Feasibility of water content-based dielectric characterisation of biological tissues using mixture models
Elahi, Muhammad Adnan
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Balduino, R., McDermott, B., Porter, E., Elahi, M. A., Shahzad, A., Halloran, M. O', & Cavagnaro, M. (2019). Feasibility of water content-based dielectric characterisation of biological tissues using mixture models. IEEE Transactions on Dielectrics and Electrical Insulation, 26(1), 187-193. doi: 10.1109/TDEI.2018.007412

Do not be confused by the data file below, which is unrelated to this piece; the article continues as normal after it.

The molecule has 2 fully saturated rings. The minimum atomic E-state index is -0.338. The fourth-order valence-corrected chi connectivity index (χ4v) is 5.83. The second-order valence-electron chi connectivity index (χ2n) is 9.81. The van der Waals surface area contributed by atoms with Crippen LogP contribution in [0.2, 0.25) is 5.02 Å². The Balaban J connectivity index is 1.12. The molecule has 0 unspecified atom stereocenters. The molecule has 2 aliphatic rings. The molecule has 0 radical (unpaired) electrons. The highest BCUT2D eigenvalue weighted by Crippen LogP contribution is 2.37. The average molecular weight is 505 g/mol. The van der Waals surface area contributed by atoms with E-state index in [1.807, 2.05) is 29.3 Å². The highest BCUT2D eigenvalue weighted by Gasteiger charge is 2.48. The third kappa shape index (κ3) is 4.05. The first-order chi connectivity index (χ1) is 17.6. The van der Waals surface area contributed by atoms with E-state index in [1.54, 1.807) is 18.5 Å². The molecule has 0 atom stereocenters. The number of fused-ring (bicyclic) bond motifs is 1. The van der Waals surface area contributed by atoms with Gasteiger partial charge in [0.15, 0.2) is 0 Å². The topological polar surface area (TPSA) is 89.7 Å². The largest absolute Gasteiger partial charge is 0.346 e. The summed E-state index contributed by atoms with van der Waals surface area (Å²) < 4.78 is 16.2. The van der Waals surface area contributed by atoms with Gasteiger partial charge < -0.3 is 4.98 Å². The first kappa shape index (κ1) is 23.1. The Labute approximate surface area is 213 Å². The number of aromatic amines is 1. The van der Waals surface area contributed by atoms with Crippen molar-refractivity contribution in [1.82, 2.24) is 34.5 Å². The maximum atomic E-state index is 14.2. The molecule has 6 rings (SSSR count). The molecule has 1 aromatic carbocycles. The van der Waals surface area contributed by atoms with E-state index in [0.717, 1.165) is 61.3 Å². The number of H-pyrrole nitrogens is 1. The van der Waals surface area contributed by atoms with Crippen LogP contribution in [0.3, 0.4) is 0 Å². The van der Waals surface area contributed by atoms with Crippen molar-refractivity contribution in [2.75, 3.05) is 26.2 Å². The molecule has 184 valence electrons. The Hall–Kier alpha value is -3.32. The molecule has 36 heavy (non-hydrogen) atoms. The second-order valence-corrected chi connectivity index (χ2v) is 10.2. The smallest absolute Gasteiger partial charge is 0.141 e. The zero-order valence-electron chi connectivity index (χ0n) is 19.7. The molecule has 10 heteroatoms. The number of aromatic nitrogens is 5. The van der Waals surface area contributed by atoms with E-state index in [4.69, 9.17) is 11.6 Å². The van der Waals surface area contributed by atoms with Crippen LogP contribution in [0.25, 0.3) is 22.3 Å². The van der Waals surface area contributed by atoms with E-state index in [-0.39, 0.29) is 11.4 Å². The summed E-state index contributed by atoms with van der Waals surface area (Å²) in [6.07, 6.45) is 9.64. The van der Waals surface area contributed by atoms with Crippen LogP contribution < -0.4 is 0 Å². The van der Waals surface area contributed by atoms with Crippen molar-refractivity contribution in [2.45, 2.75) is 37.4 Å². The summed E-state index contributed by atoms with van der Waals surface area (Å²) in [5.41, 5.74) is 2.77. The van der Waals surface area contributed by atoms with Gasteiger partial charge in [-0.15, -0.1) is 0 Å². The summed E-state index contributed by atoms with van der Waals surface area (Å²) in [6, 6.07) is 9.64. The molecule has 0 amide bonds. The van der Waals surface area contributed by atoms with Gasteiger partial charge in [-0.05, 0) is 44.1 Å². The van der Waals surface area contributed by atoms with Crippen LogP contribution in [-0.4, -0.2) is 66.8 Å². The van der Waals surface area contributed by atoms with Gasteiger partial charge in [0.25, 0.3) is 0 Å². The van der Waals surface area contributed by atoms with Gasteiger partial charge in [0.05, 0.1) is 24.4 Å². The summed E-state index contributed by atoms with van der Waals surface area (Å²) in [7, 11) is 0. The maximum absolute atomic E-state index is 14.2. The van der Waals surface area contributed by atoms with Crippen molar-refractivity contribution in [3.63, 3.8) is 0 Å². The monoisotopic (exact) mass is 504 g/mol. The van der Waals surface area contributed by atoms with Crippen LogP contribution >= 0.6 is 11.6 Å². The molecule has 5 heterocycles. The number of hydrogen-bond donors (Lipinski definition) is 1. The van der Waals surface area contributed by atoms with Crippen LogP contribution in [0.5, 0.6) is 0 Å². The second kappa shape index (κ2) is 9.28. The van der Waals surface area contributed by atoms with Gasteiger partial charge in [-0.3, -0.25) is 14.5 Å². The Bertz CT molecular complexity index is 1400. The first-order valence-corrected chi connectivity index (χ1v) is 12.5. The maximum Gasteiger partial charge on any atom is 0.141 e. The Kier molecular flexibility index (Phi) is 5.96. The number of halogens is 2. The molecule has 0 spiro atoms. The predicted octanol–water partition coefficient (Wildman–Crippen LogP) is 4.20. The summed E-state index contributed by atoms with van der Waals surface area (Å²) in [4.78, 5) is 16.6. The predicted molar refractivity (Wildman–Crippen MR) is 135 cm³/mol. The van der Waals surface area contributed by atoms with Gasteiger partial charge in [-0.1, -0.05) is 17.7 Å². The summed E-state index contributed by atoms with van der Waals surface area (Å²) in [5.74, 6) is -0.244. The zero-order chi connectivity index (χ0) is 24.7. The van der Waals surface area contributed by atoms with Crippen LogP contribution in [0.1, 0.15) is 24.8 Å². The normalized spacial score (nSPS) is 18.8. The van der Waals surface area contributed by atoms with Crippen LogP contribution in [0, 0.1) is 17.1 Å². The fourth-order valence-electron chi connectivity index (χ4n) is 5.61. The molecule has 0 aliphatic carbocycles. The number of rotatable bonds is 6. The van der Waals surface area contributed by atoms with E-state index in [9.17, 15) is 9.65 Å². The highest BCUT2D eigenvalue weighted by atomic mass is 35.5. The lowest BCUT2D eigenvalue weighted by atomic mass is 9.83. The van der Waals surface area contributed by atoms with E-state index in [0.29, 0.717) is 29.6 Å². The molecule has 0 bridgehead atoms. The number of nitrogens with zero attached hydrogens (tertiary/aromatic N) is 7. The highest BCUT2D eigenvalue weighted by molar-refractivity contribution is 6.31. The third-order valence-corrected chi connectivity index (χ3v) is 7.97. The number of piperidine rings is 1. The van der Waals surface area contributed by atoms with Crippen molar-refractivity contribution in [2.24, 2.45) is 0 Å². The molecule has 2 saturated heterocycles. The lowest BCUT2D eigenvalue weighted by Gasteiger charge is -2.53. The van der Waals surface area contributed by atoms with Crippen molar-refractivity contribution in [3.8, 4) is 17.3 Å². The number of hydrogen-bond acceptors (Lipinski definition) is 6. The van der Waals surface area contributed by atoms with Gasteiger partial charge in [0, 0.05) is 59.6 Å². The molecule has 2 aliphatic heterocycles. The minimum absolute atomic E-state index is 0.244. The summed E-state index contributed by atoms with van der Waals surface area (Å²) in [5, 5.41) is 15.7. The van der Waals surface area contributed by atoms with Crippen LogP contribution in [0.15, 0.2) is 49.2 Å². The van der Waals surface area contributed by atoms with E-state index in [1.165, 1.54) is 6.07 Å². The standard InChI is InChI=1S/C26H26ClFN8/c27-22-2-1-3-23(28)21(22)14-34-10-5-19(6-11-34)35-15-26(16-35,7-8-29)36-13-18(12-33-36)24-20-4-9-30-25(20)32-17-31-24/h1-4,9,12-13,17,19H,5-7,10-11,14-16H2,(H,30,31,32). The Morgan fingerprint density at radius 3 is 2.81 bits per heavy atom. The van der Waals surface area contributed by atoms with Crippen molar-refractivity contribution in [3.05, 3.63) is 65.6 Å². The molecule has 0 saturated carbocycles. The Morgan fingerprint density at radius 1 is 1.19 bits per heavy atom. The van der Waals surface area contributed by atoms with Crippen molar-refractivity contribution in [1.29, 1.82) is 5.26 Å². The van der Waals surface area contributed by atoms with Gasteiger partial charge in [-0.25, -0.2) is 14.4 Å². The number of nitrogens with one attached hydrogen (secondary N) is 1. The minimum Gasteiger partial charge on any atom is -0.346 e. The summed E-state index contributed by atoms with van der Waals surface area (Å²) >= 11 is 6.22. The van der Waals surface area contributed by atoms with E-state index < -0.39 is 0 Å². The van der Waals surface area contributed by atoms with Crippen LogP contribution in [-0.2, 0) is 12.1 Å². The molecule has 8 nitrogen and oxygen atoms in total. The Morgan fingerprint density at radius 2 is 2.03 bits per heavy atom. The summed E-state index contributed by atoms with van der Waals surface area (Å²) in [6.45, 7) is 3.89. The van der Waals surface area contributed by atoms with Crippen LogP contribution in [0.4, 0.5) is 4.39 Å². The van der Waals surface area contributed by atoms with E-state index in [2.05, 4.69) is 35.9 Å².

This study quantitatively examines the validity of mixture formulae as models to describe the microwave-range dielectric properties of biological tissue of varying water content. Mixture formulae, specifically the Maxwell Garnett and Bruggeman models, are used to predict the dielectric properties of ex-vivo bovine muscle and liver tissue samples varying in water content. The tissues are modelled as comprising of cell and macromolecule inclusions in a water matrix. The model predictions are compared to dielectric measurements performed with a network analyser and dielectric probe in the 0.5 8.5 GHz band. There was a poor match between the properties predicted by the models and the measured results at most frequency points, for both tissue types. However, the overall predicted and measured trends over the measured band correlated well. The Maxwell Garnett and Bruggeman models may prove a valuable tool aiding in the characterisation of the dielectric properties of materials with different water contents, however, currently, direct application of the model with the assumption of solid inclusions in a water matrix is not feasible without substantial improvement to the models. The dielectric properties of biological tissue are of fundamental importance for many medical technologies ranging from diagnostic to therapeutic. There is a need for continuous improvements to be made to the techniques used to measure and characterise the dielectric properties of tissues. Mixture models are investigated in this study as potentially a valuable candidate modelling technique for the dielectric profiling of tissues based on water content.